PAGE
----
Matt Mickiewicz, cofounder of Hired.com, which is launching an L.A. office this week, says there is now a “wealth of opportunity” in Los Angeles.

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“Five years ago, if you got recruited away to Google (in L.A.) and it didn’t work out, you’d have to move back to San Francisco. Now, if it doesn’t work out, you can do the next thing here,” says Mickiewicz. “If you’re an entrepreneur and want to be a cofounder of your own business, you’re able to do it. That VC ecosystem is maturing, there’s capital here. You don’t have to go to the Bay Area.”

Those are some of the reasons that Hired, an online recruiting company that showcases top tech talent and connects them with companies around the country, decided to open its doors in Santa Monica, three years after launching in San Francisco. (It also has a New York outpost.) Already, the company is working with over 350 local companies, including Whisper, Demand Media, and Tradesy, many of which are trolling for Silicon Valley hires.

But the company that is arguably doing the most to boost L.A.’s image is Snapchat. Led by a Mark Zuckerberg-like hotshot, Evan Spiegel, who famously rejected the Facebook CEO’s $3 billion offer to buy Snapchat (and forced Zuck to travel to L.A. to make his bid), the company is now valued at $10 billion. The fact that it’s based in Venice, not Menlo Park, is not lost on anyone in the tech world. (Snapchat did not respond to an interview request.)

“There hasn’t been a startup that had that Internet scale” in L.A. before, says Lilling. “That kind of fundamentally changes the way people think about you. If a company is worth $200 million, the founder gets rich, but employees don’t get rich, and investors don’t get rich. That’s not an outsize return for everybody. But Snapchat is telling people, ‘You come work for me, you get rich. You invest in me, you get rich.’ And that’s the Bay Area mentality–they want the next Facebook, the next Google, the next Twitter.”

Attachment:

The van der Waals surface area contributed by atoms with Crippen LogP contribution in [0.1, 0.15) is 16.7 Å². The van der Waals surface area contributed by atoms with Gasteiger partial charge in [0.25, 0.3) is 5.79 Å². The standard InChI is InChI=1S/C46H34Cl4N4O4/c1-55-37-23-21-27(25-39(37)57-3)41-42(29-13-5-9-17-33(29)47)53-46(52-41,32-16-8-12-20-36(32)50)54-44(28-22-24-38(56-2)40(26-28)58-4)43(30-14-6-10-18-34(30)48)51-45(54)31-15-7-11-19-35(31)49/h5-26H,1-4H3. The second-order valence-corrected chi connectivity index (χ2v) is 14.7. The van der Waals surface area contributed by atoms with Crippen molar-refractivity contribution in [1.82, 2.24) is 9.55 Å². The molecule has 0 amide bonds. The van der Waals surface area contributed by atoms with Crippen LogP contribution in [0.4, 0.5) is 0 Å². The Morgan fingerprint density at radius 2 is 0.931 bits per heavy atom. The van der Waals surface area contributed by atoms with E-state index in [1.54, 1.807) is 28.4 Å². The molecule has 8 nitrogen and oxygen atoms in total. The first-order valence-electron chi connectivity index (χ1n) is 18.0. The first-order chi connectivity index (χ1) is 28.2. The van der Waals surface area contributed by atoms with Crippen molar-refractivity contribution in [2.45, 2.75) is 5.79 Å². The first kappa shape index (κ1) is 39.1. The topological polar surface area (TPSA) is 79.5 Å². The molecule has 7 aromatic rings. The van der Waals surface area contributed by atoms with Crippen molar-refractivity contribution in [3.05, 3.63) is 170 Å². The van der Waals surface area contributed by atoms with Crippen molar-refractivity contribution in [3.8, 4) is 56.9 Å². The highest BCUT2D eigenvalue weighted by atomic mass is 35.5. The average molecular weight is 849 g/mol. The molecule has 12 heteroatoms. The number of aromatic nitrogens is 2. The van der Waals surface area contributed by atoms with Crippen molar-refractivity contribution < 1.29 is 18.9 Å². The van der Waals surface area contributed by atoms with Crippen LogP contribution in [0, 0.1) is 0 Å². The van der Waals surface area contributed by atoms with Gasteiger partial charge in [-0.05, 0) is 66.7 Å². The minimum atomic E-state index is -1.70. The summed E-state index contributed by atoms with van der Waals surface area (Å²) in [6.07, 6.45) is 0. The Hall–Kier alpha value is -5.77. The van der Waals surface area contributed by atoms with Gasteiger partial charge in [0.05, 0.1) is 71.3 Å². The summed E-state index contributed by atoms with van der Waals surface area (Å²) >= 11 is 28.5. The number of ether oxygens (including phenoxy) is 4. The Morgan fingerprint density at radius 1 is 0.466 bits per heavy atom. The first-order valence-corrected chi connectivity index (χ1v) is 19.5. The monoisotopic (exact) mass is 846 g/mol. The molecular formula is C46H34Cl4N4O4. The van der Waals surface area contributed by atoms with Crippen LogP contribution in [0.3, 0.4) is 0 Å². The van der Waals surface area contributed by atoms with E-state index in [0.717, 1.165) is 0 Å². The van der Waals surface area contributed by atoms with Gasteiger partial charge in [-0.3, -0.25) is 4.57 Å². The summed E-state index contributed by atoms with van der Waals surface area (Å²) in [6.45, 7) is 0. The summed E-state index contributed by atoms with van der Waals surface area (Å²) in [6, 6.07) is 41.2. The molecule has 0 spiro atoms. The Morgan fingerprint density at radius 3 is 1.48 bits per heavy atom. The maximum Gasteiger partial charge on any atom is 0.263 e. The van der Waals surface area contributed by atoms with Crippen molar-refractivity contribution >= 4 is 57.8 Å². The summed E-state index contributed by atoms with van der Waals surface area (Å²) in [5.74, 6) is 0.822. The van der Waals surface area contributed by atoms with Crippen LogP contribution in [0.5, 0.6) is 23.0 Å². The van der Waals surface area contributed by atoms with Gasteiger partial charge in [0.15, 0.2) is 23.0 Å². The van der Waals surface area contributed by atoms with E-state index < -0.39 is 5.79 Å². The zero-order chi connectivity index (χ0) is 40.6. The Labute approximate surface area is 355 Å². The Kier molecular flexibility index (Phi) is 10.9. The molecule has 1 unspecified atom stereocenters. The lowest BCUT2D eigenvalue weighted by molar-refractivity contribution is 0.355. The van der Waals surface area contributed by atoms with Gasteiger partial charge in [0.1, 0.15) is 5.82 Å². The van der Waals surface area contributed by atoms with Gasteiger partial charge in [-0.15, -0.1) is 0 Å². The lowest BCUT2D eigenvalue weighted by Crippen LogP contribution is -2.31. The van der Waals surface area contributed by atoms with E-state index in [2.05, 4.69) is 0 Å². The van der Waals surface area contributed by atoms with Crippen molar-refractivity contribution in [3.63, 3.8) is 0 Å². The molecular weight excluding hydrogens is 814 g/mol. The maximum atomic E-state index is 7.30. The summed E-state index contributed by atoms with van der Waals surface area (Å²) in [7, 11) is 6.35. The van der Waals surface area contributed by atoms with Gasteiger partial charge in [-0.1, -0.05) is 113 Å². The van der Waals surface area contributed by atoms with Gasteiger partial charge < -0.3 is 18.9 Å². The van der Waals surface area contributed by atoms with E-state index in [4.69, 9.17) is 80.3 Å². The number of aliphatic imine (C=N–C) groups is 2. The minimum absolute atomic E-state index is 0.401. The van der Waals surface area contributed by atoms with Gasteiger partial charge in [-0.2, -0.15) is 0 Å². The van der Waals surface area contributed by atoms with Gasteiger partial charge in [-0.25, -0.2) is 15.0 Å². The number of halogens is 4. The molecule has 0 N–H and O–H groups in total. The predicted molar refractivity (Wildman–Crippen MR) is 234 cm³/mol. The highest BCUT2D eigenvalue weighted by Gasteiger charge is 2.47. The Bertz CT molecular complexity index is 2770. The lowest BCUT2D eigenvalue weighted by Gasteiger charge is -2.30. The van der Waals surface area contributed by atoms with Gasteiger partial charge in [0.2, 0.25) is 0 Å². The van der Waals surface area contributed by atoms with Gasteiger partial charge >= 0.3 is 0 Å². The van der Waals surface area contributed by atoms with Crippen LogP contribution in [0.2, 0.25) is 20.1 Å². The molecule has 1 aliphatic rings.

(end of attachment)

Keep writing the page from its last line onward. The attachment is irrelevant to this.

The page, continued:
Michael Heyward, the CEO of Whisper, admits that Snapchat is playing a role in L.A.’s rise, but says it is one of many companies that are generating momentum. “I think what’s happening in L.A. is that you have several companies in the mobile consumer Internet space doing incredibly well. Companies like Snapchat, Whisper, Tinder. That’s obviously something that’s having a huge impact on great talent coming down here. Great talent wants to work at great companies.”

“Silicon Valley is not Silicon Valley because it’s a beautiful place to live or because it’s got such great weather,” he added. “There’s great talent because there are great companies. And now we’re experiencing that.”

About the author

Nicole LaPorte is an LA-based writer for Fast Company who writes about where technology and entertainment intersect. She previously was a columnist for The New York Times and a staff writer for Newsweek/The Daily Beast and Variety.